Beggars in China go cashless to get alms

Beggars in China go cashless to get alms

After demonetisation, the government of India has encouraged people to use the cashless transaction.  People have also embraced the digital transaction due to its advantages like a discount, convenience, freebies and safety.

In other words, we are living in a cashless society where people are using internet banking and e-wallet for their money transaction.  However, our neighbouring country China has earned a unique reputation in this field.

The frenzy of digital payment has increased so much in China that even beggars are using mobile payment to get alms.  It sounds weird and freaky but it is a fact. Beggars in China are seen with Quick Response (QR) code hanging in their neck or placed beside them.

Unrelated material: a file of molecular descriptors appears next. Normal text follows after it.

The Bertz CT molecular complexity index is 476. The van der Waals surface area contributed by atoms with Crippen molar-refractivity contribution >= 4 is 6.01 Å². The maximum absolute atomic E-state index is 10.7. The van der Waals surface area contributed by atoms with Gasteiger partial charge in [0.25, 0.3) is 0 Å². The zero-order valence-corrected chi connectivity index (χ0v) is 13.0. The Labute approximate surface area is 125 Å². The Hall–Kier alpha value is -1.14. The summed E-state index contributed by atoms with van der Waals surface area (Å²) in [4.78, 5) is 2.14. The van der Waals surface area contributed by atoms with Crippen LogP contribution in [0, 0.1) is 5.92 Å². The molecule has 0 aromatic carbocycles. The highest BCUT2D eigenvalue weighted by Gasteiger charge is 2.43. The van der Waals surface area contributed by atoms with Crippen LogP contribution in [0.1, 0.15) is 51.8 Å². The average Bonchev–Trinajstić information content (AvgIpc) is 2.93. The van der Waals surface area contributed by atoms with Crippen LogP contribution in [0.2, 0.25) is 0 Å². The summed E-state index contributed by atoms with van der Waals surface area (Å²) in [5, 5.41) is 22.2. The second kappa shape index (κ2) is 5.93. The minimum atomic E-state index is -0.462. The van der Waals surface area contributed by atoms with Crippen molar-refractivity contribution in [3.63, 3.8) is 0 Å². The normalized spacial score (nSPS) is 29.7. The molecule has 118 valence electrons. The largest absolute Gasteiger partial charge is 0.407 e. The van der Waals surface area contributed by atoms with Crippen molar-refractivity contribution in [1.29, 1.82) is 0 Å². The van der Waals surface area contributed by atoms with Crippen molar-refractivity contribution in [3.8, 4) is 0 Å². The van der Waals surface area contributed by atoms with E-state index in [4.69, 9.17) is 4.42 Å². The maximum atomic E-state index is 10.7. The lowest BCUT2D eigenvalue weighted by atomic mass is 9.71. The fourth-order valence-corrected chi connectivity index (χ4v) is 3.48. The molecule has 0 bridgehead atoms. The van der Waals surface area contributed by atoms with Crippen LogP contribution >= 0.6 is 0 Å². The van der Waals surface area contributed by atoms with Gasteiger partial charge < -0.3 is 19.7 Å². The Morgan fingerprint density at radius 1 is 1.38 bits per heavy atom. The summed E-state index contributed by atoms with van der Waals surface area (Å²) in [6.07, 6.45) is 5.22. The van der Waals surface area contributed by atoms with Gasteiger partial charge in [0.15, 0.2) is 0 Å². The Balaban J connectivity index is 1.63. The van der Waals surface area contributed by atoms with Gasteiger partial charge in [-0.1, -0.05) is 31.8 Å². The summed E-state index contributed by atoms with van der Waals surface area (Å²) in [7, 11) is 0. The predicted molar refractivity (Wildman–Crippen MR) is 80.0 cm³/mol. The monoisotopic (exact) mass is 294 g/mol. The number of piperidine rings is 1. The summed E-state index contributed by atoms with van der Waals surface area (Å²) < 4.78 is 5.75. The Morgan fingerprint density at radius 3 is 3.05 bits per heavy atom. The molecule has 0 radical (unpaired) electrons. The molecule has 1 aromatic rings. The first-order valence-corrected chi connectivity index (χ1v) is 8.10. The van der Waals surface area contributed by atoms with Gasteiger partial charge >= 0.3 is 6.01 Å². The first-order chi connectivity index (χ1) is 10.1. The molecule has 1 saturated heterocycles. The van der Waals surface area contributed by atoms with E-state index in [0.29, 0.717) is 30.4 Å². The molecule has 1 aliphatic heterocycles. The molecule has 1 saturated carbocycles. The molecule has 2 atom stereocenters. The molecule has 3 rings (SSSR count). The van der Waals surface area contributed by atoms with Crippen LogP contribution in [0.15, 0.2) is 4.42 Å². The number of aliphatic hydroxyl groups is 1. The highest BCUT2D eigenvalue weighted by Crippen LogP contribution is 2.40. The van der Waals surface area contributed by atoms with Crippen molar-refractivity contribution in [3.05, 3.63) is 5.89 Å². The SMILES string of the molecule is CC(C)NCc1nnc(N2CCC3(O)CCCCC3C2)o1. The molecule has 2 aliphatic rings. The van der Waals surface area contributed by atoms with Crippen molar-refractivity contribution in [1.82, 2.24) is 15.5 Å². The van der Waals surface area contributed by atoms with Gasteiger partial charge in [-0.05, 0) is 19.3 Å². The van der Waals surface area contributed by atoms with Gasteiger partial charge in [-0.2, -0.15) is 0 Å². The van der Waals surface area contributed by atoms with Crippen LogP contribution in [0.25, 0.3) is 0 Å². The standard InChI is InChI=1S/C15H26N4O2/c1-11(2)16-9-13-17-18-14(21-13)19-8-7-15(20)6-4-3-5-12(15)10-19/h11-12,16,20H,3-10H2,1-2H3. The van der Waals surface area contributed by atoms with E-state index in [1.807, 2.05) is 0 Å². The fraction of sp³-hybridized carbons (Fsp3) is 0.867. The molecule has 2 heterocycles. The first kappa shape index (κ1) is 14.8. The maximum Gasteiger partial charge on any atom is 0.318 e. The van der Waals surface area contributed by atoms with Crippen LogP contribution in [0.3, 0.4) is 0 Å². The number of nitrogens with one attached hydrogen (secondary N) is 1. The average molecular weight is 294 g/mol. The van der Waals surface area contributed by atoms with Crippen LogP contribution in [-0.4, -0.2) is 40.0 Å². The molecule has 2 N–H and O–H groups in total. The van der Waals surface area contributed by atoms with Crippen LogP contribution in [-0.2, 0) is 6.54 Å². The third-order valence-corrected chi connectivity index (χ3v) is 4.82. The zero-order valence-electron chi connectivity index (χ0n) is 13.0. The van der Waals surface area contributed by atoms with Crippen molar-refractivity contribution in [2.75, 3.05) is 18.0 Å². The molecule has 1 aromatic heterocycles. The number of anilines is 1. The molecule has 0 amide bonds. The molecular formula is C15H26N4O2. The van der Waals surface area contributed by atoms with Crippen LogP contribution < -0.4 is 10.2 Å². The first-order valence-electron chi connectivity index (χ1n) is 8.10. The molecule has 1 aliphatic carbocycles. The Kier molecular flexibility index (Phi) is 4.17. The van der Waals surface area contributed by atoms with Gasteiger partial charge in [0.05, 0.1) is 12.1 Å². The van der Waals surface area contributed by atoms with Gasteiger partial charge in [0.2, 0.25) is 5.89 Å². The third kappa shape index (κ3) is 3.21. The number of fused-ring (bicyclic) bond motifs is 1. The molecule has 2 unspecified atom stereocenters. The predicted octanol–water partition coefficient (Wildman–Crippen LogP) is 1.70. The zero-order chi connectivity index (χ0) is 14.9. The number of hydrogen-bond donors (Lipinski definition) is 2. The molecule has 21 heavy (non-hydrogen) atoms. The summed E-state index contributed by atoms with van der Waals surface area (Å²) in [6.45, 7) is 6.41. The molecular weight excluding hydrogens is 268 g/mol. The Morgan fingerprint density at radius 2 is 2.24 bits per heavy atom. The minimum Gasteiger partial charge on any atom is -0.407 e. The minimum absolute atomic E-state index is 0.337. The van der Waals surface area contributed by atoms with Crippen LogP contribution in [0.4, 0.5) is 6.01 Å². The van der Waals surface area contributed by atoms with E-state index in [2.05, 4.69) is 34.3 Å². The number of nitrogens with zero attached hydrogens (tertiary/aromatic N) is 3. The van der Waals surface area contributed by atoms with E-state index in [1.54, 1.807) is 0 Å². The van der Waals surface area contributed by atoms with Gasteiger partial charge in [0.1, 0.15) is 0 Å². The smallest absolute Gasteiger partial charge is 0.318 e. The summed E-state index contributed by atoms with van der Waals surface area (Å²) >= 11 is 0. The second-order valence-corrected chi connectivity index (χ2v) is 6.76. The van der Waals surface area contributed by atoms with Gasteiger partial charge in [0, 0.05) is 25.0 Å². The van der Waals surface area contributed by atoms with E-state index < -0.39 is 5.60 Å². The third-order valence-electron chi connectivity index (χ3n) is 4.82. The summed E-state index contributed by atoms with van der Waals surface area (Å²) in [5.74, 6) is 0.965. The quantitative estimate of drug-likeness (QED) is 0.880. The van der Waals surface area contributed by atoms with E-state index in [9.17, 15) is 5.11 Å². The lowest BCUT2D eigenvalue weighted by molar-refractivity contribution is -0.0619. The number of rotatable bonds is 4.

Image courtesy: Mirror

Carrying the printout of a sponsored QR code, they ask the passersby to scan the code with e-wallet apps like WeChat or AliPay.  Later, the beggars are paid by small businesses or local start-ups for every scan.

These businesses and start-ups pay the beggars ¥ 0.7 to 1.5 for each scan.  Then they compile the user data of these apps and sell the data to big companies who show the users advertisements on the apps.

In this way, the beggars are earning up to ¥ 18,000 monthly.  The most surprising fact is that beggars need not own a mobile phone as they are paid by local investors on the basis of the total number of scans.

One another interesting fact is that persons scanning the QR code have to pay not a single penny.  They just have to scan the sponsored QR sheet.  So a culture of e-begging is prevalent in China where almsgiver, beggars, small businesses and big companies are happy.

The system of QR code was invented by a Japanese company Denso Wave in 1994.  Its purpose was to track vehicles during manufacturing.  Now it is used in a wide range of applications such as website design, wifi network login, digital payment, virtual stores, encryption, video games and mobile operating system.

People have advanced with time.  Mobile payments in India are exploding.  So we should not be surprised if a beggar is seen with QR sheet in an Indian province as well.

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